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Grandmothers' Labor Supply

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Abstract

The labor supply effects of becoming a grandmother are not well established in the empirical literature. We estimate the effect of becoming a grandmother on the labor supply decision of older workers. Under the assumption that grandmothers cannot predict the exact date of conception of their grandchild, we identify the effect of the first grandchild on employment (extensive margin). Our Timing-of-Events approach shows that having a first grandchild increases the probability of leaving prematurely the labor market. This effect is stronger when informal childcare is more valuable to the mother. To estimate the effect of an additional grandchild (intensive margin), we assume that the incidence of a twin birth among the third generation is not correlated with unobserved determinants of the grandmother’s labor supply (first generation). Our respective instrumental variable estimations show a significant effect of further grandchildren. Our results highlight the important influence of the extended family on the decisions of older workers and point to mediating effects of different institutional settings.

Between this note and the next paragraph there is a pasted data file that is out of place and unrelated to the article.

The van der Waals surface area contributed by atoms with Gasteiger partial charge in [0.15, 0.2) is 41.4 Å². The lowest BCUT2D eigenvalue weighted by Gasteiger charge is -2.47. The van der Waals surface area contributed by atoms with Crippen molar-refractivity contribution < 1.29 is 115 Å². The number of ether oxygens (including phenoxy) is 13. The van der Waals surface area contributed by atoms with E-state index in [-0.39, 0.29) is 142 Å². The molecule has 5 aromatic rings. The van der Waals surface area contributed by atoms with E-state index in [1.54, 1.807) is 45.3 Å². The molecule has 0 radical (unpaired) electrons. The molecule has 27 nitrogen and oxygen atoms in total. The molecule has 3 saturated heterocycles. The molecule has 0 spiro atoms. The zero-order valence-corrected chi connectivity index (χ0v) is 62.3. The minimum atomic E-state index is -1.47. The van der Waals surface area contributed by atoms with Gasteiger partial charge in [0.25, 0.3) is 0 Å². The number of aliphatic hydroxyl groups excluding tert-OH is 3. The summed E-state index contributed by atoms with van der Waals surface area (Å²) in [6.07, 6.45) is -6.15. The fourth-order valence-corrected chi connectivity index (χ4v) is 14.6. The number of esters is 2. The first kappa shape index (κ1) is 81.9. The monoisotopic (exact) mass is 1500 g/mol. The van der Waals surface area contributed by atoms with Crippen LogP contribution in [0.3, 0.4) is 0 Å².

Suggested Citation

  • Wolfgang Frimmel & Martin Halla & Bernhard Schmidpeter & Rudolf Winter-Ebmer, 2017. "Grandmothers' Labor Supply," Economics working papers 2017-20, Department of Economics, Johannes Kepler University Linz, Austria.
  • Handle: RePEc:jku:econwp:2017_20
    Note: English
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    Cited by:

    1. Rupert, Peter & Zanella, Giulio, 2018. "Grandchildren and their grandparents' labor supply," Journal of Public Economics, Elsevier, vol. 159(C), pages 89-103.
    2. Francesca Zanasi & Inge Sieben & Wilfred Uunk, 2020. "Work history, economic resources, and women’s labour market withdrawal after the birth of the first grandchild," European Journal of Ageing, Springer, vol. 17(1), pages 109-118, March.

    More about this item

    Keywords

    Grandchildren; female labor supply; timing of events; instrumental variables.;

    JEL classification:

    • J13 - Labor and Demographic Economics - - Demographic Economics - - - Fertility; Family Planning; Child Care; Children; Youth
    • J14 - Labor and Demographic Economics - - Demographic Economics - - - Economics of the Elderly; Economics of the Handicapped; Non-Labor Market Discrimination
    • J22 - Labor and Demographic Economics - - Demand and Supply of Labor - - - Time Allocation and Labor Supply

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